"Run-of-the-mill" seems like a modestly accurate way to describe myself in terms of horror fandom. In certain respects I find that valuable, since ideally I can make an appeal to those like myself, to those who may be testing the waters, and hopefully to the hardcore horror fans as well. (And I sincerely encourage feedback, especially from the latter.) It wasn't until several years ago, the present time of this writing being December of '09 to give perspective, that the genre genuinely appealed to me and I owe all that to the film adaptation of Stephen King's 'IT'. After that, it was a slow and steady progression that grew into watching more Stephen King film adaptations, then into watching general horror films. In more recent years it's branched from solely films into different mediums, namely: comics (comic books, manga, graphic novels, webcomics, etc.), purely written literature, and different games.

But let's get to the point, shall we? The Darkley Niche is something I've constructed after the comic-in-progress that a friend and myself plan on self-publishing, an anthology of short horror stories much in the same vein as 'Tales from the Crypt' and similar titles. The series centers around a faceless persona we've affectionately dubbed Alan Darkley, the Niche's namesake, and a cast of storytellers whose tales fall within particular subgenres and sister genres of horror. This site is the drawing board, if you will, where everything posted is either a form of research or a roughing out of ideas. It's all relevant in some fashion. By exploring these different horror stories and their mediums a better understanding and influence of the genre, as well as inspiration, can be put into the comic. Even if you have no personal interest in the project, perhaps you can glean something from the reviews and the like. And if nothing else, the Niche will work to serve my own purposes.

Be sure to browse over the column of banners below if you're looking for posts on a particular topic. (And at the very bottom of the blog, if you would like to consult the complete listing of post labels.) Otherwise, scroll down past them to get to the most recent articles. Likewise, refer to the right side for our latest tweets.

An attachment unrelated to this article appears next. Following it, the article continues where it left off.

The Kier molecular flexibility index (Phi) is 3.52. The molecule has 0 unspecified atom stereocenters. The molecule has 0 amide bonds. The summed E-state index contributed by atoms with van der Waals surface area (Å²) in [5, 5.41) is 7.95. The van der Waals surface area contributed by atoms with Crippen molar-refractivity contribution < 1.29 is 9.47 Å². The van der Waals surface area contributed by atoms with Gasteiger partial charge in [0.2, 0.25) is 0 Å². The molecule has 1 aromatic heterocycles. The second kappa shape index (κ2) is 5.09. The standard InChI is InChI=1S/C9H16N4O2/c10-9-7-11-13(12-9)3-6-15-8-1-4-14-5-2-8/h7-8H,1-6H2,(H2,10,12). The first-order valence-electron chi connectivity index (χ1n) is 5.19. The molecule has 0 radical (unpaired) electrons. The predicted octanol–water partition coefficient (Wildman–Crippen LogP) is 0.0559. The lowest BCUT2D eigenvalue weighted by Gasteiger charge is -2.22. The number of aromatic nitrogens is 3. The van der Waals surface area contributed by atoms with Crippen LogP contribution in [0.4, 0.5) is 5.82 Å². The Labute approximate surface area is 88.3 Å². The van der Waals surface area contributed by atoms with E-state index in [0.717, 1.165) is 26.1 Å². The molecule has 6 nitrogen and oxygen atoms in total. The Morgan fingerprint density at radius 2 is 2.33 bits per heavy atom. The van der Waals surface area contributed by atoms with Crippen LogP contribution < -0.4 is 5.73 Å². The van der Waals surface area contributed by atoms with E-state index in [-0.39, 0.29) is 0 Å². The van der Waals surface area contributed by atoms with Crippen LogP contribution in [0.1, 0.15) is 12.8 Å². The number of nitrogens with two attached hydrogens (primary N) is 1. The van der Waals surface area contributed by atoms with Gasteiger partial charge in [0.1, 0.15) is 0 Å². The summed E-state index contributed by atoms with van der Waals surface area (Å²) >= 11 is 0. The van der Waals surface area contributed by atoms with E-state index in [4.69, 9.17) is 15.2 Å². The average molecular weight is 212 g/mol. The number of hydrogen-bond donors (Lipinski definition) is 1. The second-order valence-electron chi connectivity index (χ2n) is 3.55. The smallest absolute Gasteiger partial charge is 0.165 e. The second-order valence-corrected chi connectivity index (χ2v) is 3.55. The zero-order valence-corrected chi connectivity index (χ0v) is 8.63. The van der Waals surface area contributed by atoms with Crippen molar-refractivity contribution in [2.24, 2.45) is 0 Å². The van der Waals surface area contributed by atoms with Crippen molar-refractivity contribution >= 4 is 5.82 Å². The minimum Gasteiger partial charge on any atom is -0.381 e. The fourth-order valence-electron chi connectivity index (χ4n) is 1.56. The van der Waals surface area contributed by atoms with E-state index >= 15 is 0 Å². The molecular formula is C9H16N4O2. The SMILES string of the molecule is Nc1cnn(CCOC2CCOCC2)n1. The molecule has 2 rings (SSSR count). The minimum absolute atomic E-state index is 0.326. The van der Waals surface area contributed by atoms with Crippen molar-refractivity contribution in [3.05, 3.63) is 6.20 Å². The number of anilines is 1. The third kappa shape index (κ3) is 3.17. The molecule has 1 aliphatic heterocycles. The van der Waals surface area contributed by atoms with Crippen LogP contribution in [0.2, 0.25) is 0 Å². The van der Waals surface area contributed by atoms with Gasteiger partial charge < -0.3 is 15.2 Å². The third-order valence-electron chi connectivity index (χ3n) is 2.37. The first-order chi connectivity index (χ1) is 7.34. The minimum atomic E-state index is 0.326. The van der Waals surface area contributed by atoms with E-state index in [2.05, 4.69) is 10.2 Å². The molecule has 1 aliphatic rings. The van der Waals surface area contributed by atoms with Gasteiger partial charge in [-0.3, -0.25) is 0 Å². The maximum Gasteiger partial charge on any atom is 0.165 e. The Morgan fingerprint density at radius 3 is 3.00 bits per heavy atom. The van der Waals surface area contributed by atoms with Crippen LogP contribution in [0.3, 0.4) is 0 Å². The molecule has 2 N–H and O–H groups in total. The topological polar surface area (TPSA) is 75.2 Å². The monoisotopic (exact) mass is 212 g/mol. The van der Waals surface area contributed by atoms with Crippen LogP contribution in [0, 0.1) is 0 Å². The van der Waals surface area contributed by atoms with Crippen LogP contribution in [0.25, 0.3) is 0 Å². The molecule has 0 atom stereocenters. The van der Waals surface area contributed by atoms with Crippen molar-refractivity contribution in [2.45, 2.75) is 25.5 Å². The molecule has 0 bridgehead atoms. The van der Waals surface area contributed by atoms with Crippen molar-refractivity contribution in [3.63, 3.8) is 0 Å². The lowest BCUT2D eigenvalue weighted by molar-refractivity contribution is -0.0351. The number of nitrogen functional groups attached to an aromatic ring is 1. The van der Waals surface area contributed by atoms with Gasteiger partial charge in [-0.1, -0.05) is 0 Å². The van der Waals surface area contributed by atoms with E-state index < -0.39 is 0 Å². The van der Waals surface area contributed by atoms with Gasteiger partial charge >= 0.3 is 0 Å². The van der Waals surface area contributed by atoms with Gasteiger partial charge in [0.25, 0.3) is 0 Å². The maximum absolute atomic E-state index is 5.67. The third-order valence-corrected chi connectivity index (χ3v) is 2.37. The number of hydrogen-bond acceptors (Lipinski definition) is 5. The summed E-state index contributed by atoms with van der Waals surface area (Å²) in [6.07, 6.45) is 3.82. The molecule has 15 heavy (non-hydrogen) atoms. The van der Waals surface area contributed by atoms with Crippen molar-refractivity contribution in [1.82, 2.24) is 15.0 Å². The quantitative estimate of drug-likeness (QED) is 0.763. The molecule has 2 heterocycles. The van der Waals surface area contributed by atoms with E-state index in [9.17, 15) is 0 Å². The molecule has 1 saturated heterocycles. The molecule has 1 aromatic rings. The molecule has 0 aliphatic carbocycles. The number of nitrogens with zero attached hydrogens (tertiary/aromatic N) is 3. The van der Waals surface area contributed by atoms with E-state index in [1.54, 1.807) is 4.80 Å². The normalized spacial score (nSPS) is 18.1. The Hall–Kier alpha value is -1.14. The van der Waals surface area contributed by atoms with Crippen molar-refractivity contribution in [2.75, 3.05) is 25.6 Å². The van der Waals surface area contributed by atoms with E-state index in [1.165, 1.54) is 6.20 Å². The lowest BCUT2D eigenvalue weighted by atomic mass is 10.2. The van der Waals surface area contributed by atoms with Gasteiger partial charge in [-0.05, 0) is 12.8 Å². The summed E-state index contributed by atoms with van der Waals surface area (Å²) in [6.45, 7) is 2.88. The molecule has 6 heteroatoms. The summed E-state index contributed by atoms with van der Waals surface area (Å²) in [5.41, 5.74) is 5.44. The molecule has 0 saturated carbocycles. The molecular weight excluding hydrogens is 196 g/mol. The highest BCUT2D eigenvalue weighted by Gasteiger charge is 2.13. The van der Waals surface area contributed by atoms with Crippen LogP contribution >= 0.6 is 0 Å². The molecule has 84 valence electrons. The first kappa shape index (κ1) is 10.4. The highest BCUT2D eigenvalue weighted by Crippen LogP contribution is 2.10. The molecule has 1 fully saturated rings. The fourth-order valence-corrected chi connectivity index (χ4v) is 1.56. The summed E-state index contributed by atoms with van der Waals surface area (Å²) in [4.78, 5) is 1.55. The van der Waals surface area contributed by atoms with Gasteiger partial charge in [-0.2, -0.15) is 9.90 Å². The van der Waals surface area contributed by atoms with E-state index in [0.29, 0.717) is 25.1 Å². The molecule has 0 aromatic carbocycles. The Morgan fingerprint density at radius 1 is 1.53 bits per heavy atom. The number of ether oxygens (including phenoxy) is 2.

Meet The Darkley Storytellers

Meet The Darkley Storytellers

About Myself

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Well, here's yours truly. The name's Drew, in case you were wondering. The Niche is my personal site, while the comic-in-progress is a partnered effort with Don, a lifelong friend of mine. We collaborate on the stories, but my partner's the writer in the outfit while I am the illustrator. This is currently little more than a side project, but we hope to make something of it.

artwork by yours truly

artwork and artist features

movies, short films, TV, webisodes, etc.

frightful films for your year-round festivities

book reviews: consult the niche's necronomicon

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zed in the head randomness

Wednesday, February 3, 2010

Vicki's makeover

After doing a little research on 'The Bride of Frankenstein', it seems that the black-and-white hair of the Bride is actually a large misconception. Elsa Lanchester (1902-1986), who portrayed both Mary Shelley and the Bride in Universal's 1935 horror classic, was, from what I understand, a natural redhead whose own hair was combed over a light wire cage whilst acting in the latter role. As for the light streaks, I assume that these were white, but this was not elaborated on.

I can't say that this is true with absolute certainty, but this claim was found by myself on a few unrelated sites. Color photographs and a portrait painting depict Ms. Lanchester with red hair, as well as a few professional sculptures of the Bride. It stands to lend this claim some credibility.

"Elsa Lanchester" (1925) by Doris Clare Zinkeisen

Mike Hill's Bride bust sculpture

Quite frankly, this bit of belated news blew me away. The iconic image of the Bride with her black-and-white hair is one that is ingrained in the mainstream mindset. And that's when it came to me. In this I saw an opportunity to give Vicki Westonecraft, one of the Darkley comic storytellers, a makeover that would not only help give her some originality but also give some homage to this character's main inspiration. And so, the Niche presents to you the next step in fleshing Vicki's character design.

Vicki, before (left) and after (right)

Let us know what you think of the redesign, here at the Niche. Feedback is always encouraged!

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